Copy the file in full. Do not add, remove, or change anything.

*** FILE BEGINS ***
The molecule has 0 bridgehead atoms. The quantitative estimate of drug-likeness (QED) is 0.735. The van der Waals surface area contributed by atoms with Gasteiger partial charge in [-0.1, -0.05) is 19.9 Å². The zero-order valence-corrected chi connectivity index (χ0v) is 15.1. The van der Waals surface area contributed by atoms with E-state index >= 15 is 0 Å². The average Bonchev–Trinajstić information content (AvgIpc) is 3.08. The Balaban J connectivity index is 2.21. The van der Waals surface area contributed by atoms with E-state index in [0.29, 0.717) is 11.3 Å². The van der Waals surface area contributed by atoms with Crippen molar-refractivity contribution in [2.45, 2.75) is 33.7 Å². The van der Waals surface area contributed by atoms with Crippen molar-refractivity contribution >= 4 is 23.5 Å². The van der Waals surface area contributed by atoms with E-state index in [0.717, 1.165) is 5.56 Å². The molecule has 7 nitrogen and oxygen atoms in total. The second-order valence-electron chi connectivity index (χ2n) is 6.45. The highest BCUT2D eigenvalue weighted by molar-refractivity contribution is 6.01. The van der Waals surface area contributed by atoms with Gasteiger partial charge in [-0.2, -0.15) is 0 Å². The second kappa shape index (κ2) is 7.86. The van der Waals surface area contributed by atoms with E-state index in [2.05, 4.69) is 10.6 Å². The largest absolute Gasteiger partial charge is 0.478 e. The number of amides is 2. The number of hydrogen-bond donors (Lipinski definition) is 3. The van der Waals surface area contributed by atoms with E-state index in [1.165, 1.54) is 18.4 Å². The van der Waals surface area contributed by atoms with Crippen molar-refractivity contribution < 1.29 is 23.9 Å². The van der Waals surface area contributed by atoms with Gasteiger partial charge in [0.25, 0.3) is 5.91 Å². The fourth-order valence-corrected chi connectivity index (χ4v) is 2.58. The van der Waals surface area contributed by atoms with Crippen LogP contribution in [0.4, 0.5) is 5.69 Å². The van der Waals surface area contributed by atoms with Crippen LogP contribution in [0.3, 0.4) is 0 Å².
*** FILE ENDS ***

The molecule has 0 bridgehead atoms. The quantitative estimate of drug-likeness (QED) is 0.735. The van der Waals surface area contributed by atoms with Gasteiger partial charge in [-0.1, -0.05) is 19.9 Å². The zero-order valence-corrected chi connectivity index (χ0v) is 15.1. The van der Waals surface area contributed by atoms with E-state index >= 15 is 0 Å². The average Bonchev–Trinajstić information content (AvgIpc) is 3.08. The Balaban J connectivity index is 2.21. The van der Waals surface area contributed by atoms with E-state index in [0.29, 0.717) is 11.3 Å². The van der Waals surface area contributed by atoms with Crippen molar-refractivity contribution in [2.45, 2.75) is 33.7 Å². The van der Waals surface area contributed by atoms with Crippen molar-refractivity contribution >= 4 is 23.5 Å². The van der Waals surface area contributed by atoms with E-state index in [0.717, 1.165) is 5.56 Å². The molecule has 7 nitrogen and oxygen atoms in total. The second-order valence-electron chi connectivity index (χ2n) is 6.45. The highest BCUT2D eigenvalue weighted by molar-refractivity contribution is 6.01. The van der Waals surface area contributed by atoms with Gasteiger partial charge in [-0.2, -0.15) is 0 Å². The second kappa shape index (κ2) is 7.86. The van der Waals surface area contributed by atoms with E-state index in [2.05, 4.69) is 10.6 Å². The largest absolute Gasteiger partial charge is 0.478 e. The number of amides is 2. The number of hydrogen-bond donors (Lipinski definition) is 3. The van der Waals surface area contributed by atoms with E-state index in [1.165, 1.54) is 18.4 Å². The van der Waals surface area contributed by atoms with Crippen molar-refractivity contribution < 1.29 is 23.9 Å². The van der Waals surface area contributed by atoms with Gasteiger partial charge in [0.25, 0.3) is 5.91 Å². The fourth-order valence-corrected chi connectivity index (χ4v) is 2.58. The van der Waals surface area contributed by atoms with Crippen LogP contribution in [0.4, 0.5) is 5.69 Å². The van der Waals surface area contributed by atoms with Crippen LogP contribution in [0.3, 0.4) is 0 Å².